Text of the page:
I never got the chance to meet him, but I grew up with many of his creations.
John Webster was possibly the greatest TV commercials writer and art director in the UK, if not, the world. He was born December 17, 1934 in Paris and after attending Hornsey College of Art, spent most of his career at Boase Massimi Pollitt (now DDB London), having helped set up the agency in 1969.
As Creative Director, he gained a reputation as one of the most talented advertising creatives in London and won more creative awards than anyone else. To put this into perspective, let me quote leading ad man Dave Trott:
“One year I won a Cannes Gold Lion for a commercial that I’d written. I felt pretty good. The same year John won three Gold Lions for commercials he’d written, another three for commercials he’d art-directed, and another three for commercials he’d actually directed himself. Nine times as many as me. Or, to put it another way, three times as many as anyone else in any field in our business. And that was just one year.”
But ironically, winning awards was the last thing on John Webster’s mind. Unlike many of his contemporaries who had been sucked in by the back-patting world of the London ad scene, John knew there was more to life than advertising. He knew that people switched the box on to watch Hollywood blockbusters, sitcoms and soaps. That’s why he pitched his ideas to the ‘normal’ people in the agency; the tea-lady, the odd-job man and the receptionist.
He couldn’t care less what his peers thought about his work. After all, they weren’t who he was selling to.
One of John’s colleagues, James Best, says that one of the things that made John Webster’s work so powerful was that he knew “Nobody’s asked you in… John’s particular magic was to realise that if you’re going to communicate with people, rather than shouting at them, why not amuse them and even charm them? If they like you and enjoy what you’re about, then they might be prepared to listen to what you’ve got to tell them.”
John Webster’s advertising creations read like a Who’s Who of advertising icons:
The Cadbury’s Smash martians, the Honey Monster, George the Hofmeister bear, The Cresta Bear, John Smith’s Arkwright and my all time favourite, the ‘It’s too orangey for crows’ Kia Ora ad.
Now, there are some rather bizarre rumours going around that the characters in this commercial reinforce racial stereotypes. Maybe I just see the world through orange-coloured spectacles, but the idea that this commercial has any racist overtones is beyond me. I would like to take this opportunity to (s)quash any such nonsense!
According to anyone who knew and worked with John, there wasn’t a bad bone in his body.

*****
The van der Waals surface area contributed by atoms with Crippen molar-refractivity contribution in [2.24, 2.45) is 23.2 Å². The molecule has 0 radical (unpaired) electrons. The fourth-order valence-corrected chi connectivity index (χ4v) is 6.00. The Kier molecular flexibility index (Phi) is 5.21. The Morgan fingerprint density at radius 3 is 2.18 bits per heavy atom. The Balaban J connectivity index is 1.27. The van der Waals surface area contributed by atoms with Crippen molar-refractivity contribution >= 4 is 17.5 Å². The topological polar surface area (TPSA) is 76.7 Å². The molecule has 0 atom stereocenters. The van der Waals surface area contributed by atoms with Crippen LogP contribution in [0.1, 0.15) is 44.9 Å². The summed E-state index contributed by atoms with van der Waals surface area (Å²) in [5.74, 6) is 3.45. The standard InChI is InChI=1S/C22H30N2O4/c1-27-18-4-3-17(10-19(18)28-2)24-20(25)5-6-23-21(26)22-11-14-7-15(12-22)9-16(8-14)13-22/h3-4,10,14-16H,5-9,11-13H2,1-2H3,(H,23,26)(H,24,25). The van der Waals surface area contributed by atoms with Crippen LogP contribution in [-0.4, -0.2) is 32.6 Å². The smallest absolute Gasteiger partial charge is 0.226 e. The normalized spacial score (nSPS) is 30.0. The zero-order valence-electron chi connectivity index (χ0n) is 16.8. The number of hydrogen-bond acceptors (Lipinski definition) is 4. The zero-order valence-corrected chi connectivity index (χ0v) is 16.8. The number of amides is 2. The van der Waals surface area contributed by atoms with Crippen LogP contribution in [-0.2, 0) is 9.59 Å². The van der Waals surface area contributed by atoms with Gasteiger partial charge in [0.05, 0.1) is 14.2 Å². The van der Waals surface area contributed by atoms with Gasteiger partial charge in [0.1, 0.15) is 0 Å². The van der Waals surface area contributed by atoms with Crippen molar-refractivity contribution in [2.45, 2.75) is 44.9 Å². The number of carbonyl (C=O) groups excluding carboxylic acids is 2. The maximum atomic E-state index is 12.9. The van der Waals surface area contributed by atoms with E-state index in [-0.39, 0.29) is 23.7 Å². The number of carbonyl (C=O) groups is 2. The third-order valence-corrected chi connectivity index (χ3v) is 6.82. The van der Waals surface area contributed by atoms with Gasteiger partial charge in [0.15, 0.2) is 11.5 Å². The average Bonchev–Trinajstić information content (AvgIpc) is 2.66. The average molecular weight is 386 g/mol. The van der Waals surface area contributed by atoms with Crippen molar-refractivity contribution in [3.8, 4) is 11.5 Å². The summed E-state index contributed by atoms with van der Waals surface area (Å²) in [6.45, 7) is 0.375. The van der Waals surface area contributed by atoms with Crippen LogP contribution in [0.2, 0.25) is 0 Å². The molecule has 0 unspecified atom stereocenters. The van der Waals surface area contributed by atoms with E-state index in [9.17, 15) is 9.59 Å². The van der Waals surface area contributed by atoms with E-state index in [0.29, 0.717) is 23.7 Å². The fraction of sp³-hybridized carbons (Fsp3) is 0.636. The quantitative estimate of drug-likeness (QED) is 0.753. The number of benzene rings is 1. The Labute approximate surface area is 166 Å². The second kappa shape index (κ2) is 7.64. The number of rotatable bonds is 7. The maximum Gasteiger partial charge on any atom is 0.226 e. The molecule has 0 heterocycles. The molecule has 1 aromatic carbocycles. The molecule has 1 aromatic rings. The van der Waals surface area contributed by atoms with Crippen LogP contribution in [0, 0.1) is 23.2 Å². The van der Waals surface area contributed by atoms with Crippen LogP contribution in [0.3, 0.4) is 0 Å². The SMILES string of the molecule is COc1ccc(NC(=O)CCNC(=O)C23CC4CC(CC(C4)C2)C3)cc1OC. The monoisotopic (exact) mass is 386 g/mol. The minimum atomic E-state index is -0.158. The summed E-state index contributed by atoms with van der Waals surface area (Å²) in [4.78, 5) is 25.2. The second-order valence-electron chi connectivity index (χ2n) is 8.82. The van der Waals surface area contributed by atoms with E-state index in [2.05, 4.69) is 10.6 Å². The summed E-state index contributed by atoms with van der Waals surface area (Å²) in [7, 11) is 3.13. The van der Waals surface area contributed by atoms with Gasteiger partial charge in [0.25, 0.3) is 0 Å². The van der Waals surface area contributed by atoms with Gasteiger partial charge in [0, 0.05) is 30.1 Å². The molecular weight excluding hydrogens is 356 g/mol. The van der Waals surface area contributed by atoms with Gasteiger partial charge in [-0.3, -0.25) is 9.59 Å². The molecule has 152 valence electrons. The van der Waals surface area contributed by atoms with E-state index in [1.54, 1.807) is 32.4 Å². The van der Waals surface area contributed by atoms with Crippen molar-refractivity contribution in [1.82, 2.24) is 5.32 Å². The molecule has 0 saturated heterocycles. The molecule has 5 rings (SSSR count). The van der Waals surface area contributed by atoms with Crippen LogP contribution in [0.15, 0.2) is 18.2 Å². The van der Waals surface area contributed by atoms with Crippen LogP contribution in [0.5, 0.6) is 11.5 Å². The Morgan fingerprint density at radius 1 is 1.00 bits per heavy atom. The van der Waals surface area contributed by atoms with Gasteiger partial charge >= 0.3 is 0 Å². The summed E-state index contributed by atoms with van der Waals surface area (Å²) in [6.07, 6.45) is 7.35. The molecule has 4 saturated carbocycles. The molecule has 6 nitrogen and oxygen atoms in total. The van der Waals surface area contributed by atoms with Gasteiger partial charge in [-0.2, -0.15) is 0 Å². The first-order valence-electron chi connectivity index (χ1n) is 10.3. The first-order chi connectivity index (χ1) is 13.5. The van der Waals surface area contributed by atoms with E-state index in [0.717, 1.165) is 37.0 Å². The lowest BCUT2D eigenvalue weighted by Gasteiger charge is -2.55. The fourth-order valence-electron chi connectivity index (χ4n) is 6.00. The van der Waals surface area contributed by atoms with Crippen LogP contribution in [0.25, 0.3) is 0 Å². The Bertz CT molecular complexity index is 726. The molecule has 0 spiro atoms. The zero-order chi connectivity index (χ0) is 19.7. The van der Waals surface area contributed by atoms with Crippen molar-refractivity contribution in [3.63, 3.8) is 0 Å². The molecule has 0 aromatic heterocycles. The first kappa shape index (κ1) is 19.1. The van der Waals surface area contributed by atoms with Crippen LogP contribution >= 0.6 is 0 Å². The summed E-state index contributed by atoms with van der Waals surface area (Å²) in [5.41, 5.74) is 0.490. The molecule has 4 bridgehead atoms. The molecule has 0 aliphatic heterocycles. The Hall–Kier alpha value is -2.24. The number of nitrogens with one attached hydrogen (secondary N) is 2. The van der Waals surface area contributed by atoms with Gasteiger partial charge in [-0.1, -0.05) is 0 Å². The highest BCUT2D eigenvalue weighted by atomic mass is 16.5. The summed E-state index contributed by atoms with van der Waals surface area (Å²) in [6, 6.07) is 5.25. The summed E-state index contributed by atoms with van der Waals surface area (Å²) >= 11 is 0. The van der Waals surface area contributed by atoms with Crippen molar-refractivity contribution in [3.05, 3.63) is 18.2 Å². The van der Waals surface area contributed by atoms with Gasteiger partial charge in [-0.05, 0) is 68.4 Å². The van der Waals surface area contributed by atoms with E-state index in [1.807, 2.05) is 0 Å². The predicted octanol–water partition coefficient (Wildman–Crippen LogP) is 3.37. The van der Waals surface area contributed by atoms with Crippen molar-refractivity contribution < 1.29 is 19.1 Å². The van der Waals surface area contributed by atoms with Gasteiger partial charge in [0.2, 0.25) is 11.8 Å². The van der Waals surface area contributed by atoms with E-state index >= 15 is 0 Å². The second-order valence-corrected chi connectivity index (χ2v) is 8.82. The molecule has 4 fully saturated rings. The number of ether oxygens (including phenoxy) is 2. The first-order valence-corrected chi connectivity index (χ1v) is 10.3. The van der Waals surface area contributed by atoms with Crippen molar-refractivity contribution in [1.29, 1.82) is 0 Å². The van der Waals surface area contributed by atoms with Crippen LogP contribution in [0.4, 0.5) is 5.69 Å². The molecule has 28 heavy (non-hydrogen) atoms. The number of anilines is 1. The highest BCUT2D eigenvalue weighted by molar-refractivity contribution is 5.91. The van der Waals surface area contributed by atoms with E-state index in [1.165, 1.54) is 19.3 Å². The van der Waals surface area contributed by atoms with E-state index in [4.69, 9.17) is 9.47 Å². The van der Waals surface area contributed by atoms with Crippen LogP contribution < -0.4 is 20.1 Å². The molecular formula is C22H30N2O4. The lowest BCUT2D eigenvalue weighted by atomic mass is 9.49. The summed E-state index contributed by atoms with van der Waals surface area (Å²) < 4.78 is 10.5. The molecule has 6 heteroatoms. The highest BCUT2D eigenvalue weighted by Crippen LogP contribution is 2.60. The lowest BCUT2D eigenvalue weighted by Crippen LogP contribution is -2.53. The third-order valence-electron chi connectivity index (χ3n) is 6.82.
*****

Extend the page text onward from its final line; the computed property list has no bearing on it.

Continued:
Advertising luminary, Winston Fletcher says:
“John was the antithesis of the caricature advertising man. Though supremely confident of his own talent, he was never arrogant, did not push himself forward, dressed unexceptionally, threw no tantrums and accepted good ideas from others gracefully, including ideas from clients, something few advertising creative people will countenance… He was immensely popular and a team player, both literally and metaphorically. He played cricket and golf for his agency – though even he would not have claimed to be great shakes at either – and he was generous to a fault in devoting time to the encouragement and training of young people.”
And to quote Dave Trott once more:
“He was a typically eccentric Englishman. He approached multimillion-pound campaigns as if he were tending prize leeks in his allotment… of all the creative greats in the UK, John was the only one not to have his name above the door of an advertising agency. And yet, at BMP, John was the agency.”
Some Webster facts:
– He is responsible for ‘Watch out, there’s a Humphrey about’ and ‘Gertcha’
– He introduced Gary Lineker to the world as the face of Walkers crisps
– In a poll of the UKs top 100 TV commercials, 11 were created by John Webster
– He won two Cannes Grand Prix awards and the D&AD President’s Award
– His Cadbury’s Smash Martians commercial was voted TV ad of the century by Campaign Magazine in 1999, and Best Ad Ever by ITV in 2005
– There is now even an award named after him – The John Webster Award for Best 30 second Commercial (British Television Advertising Awards).
And finally, to quote the man himself:
“I always know a piece of work is really good when I feel angry. It’s a sort of resentment that someone else has done it.”
John Webster, 1934 – 2006. An inspiration for two generations of creatives.